On our first date, I showed up at Holidays, her uncle’s bar, and watched her and my father trade off songs from their tiny stage in the corner. My father was generally acknowledged to be the best hillbilly singer in the county, and Hannah was his protégé. I didn’t realize it was a date until I sat down in the front row and saw my father, the conductor, standing behind her with his Cheshire grin. Before every romantic song, he nodded at her, and she’d giggle and walk to the microphone. “This one’s for you Jesse,” she’d say. “Welcome home.”

It was embarrassing at first, like my father had bought me a very public lapdance. I tried to catch his eye and warn him off of it, but he just looked at me and laughed, like I was a boy in short pants who didn’t want to have his picture taken. I considered leaving, but that’d mean at least a week-long cold shoulder from my family, and, anyway, I did like the music. After a few strong bourbons—they don’t charge my father when he sings, and that benefit was extended to his lineage—the sideshow dropped away, and I got lost in the songs, almost addicted to them. They were the same hillbilly and Irish standards I’d heard pumping through the house as a kid, but every now and then, Hannah could take over and sing, ‘Pack up all my cares and woes, here I go, singing low,’ and it sounded perfectly in place, like it came from the same imaginative wellspring. Her voice was thicker, pulpier than my fathers, better suited to blues, but she could thin it out and harmonize with him, whenever he needed someone to hit the high notes.

After the set, when she talked to me, I listened hard, seeing if her speaking voice showed any hints of what her singing voice could do. “Where’s your daughter at tonight?” “What’s that one song you played with the ghost in it?” “You think it’s going to rain tomorrow?” Each question was meant to illicit some new sound in her answer, either shocked or bored or intrigued, that could show me just where in her throat she kept that particular voice. I got so caught up in my experiment, I kept losing the thread of our conversation, but she didn’t seem to care. We both stood to leave, and I put my arm around her and pulled her beside me. I could barely believe my boldness, and I couldn’t even blame the bourbon. On some lower level, I was taking the cue from my father, and Hannah, suspecting I might be, went along with it.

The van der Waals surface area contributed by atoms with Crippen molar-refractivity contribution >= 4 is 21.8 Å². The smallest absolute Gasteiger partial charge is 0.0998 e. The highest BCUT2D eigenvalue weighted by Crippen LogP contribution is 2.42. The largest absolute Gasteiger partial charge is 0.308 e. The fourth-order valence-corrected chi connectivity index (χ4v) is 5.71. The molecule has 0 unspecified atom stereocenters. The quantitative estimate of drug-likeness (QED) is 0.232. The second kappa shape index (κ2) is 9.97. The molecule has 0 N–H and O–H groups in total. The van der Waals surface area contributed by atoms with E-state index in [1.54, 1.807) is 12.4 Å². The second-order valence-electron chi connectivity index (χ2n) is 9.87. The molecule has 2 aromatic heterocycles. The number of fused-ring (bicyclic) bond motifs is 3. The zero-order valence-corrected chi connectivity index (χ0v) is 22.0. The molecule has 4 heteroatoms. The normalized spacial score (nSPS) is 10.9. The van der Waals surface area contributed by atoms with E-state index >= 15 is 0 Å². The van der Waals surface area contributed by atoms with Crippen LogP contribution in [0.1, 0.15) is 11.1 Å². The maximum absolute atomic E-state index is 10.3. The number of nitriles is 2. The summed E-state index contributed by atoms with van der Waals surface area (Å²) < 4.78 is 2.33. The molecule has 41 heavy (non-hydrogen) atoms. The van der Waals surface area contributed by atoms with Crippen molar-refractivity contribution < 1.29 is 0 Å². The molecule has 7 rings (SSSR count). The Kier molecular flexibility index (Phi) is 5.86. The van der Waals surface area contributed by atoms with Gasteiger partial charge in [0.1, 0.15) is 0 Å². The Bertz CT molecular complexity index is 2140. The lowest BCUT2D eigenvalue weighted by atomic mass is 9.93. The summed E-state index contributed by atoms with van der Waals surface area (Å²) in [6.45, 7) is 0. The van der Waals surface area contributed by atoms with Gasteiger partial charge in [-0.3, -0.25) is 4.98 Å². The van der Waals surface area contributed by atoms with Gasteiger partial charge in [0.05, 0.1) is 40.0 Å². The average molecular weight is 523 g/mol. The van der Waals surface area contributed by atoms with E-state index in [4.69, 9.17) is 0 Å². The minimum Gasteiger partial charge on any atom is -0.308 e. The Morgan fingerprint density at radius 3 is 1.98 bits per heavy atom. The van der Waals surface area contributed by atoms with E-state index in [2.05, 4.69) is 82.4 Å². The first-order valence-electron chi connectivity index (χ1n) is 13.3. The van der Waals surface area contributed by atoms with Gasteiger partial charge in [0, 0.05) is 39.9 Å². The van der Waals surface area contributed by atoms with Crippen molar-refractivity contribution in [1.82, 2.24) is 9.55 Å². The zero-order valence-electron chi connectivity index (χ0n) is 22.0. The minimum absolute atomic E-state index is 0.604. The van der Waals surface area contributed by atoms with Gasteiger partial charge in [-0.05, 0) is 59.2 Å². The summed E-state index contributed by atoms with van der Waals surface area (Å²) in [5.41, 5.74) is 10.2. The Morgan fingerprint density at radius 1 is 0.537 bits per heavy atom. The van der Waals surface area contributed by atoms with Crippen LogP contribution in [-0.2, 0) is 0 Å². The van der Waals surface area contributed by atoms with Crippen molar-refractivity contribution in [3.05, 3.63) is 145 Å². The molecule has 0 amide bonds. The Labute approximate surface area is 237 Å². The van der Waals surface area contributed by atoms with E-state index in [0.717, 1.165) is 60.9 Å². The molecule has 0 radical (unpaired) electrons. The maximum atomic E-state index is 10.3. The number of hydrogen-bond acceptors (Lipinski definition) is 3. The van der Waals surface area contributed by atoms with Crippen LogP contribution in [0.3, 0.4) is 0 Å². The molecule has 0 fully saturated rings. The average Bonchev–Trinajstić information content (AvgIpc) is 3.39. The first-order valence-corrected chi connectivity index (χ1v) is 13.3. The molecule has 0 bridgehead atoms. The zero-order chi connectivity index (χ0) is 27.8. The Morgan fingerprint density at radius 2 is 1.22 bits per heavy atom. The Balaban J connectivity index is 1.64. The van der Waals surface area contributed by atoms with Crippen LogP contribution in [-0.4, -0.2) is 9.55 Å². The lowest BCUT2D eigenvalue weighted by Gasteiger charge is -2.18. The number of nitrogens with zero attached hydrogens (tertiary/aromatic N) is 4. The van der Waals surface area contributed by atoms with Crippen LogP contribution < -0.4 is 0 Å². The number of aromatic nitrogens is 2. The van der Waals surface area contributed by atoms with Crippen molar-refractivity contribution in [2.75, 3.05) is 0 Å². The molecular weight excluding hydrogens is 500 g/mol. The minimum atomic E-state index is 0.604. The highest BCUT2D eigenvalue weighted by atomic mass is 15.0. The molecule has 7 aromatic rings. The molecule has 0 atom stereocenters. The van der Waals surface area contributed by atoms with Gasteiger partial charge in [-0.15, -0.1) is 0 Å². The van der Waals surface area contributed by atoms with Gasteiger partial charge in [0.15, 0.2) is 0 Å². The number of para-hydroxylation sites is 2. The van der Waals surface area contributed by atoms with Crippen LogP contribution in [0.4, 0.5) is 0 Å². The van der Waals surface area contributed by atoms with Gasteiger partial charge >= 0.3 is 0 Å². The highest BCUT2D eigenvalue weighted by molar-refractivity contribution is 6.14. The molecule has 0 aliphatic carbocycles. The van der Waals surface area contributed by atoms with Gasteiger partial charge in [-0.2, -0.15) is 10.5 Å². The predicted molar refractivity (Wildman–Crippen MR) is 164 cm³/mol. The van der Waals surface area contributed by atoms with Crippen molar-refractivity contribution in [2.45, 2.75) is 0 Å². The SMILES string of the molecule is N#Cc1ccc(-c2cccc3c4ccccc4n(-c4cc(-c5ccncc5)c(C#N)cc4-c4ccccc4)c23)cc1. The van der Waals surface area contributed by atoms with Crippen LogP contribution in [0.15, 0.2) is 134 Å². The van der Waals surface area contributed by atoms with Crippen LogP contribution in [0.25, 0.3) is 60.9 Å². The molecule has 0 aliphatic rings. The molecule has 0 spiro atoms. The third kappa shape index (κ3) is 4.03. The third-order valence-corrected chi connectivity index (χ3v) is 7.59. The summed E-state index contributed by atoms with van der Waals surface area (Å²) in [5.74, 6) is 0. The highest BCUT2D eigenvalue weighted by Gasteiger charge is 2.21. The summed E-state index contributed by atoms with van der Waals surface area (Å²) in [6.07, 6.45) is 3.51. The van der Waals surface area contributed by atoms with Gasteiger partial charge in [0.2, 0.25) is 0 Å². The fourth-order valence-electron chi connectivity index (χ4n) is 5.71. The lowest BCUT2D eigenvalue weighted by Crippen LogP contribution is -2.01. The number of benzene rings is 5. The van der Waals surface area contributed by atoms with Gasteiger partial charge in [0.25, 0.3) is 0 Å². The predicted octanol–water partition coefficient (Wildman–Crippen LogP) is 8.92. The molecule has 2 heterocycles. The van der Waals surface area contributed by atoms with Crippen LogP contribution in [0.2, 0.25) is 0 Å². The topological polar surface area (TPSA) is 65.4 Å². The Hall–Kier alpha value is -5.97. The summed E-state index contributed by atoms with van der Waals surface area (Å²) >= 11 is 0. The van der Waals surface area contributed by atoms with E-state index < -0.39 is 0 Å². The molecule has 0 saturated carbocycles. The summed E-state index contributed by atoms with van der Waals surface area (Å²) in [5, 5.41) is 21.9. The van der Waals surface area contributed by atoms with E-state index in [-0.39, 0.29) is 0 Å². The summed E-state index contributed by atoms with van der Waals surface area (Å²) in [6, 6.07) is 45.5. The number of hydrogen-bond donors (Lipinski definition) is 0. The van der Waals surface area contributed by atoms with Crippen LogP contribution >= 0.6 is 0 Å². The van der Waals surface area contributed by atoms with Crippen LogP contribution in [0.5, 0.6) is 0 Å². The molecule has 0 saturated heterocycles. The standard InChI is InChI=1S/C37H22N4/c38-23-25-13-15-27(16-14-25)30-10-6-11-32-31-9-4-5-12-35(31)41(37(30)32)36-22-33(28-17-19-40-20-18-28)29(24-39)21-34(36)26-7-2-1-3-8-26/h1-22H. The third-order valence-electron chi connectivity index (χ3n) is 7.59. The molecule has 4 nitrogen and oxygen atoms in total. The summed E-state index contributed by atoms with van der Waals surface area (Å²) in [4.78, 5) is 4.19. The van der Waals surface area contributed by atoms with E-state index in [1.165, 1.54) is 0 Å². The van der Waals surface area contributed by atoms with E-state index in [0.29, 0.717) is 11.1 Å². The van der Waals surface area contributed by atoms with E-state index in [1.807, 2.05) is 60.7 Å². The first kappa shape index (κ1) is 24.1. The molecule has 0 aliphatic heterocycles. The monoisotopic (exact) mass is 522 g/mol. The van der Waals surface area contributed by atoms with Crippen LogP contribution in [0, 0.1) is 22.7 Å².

We began meeting most nights when she could pawn Abby off on her mother. Usually, we just walked around the parks and open spaces—me, making an occasional awkward swipe at her hand, and her, holding back giggles. She could handle long stretches of silence better than I could, so oftentimes we just kept mum until I snapped, and blurted out something obvious about the weather or the President just to hear a voice of some kind. She’d look at me, nod my words away, and go back to staring out at the horizon line. It wasn’t boredom that kept her quiet. She was fine out here, barefoot in the grass, rolling her head back and forth to her own arrhythmic tune, and if I wanted to hold her hand and talk to myself, she wouldn’t stop me. I was the racing stripe across her convertible, happy to be along for the ride.

Once, we walked past the blue concrete basketball courts where I used to play before they let me into the gym. I’d played three years for the high school team, and even though I’d never mentioned that to Hannah, I’m sure my father had. We stopped to watch a beefy white guy with a shaved head shooting foul shots with one hand. He had an ugly, crooked shot that he fired from the back of his head, but it went in four times out of five.

Hannah put her hand across my lower neck. “Are you still good?”

“Not as good,” I said. “Since I left Kentucky, my friends don’t really play as much.”

“Can you beat him?”

I wiped the sweat off my forehead and stuck my fingers through the chain link fence. Unlike me, he was dressed for basketball, and that shot somehow kept finding the net. But I knew how she meant me to answer her question. “Of course,” I said. “Easy.”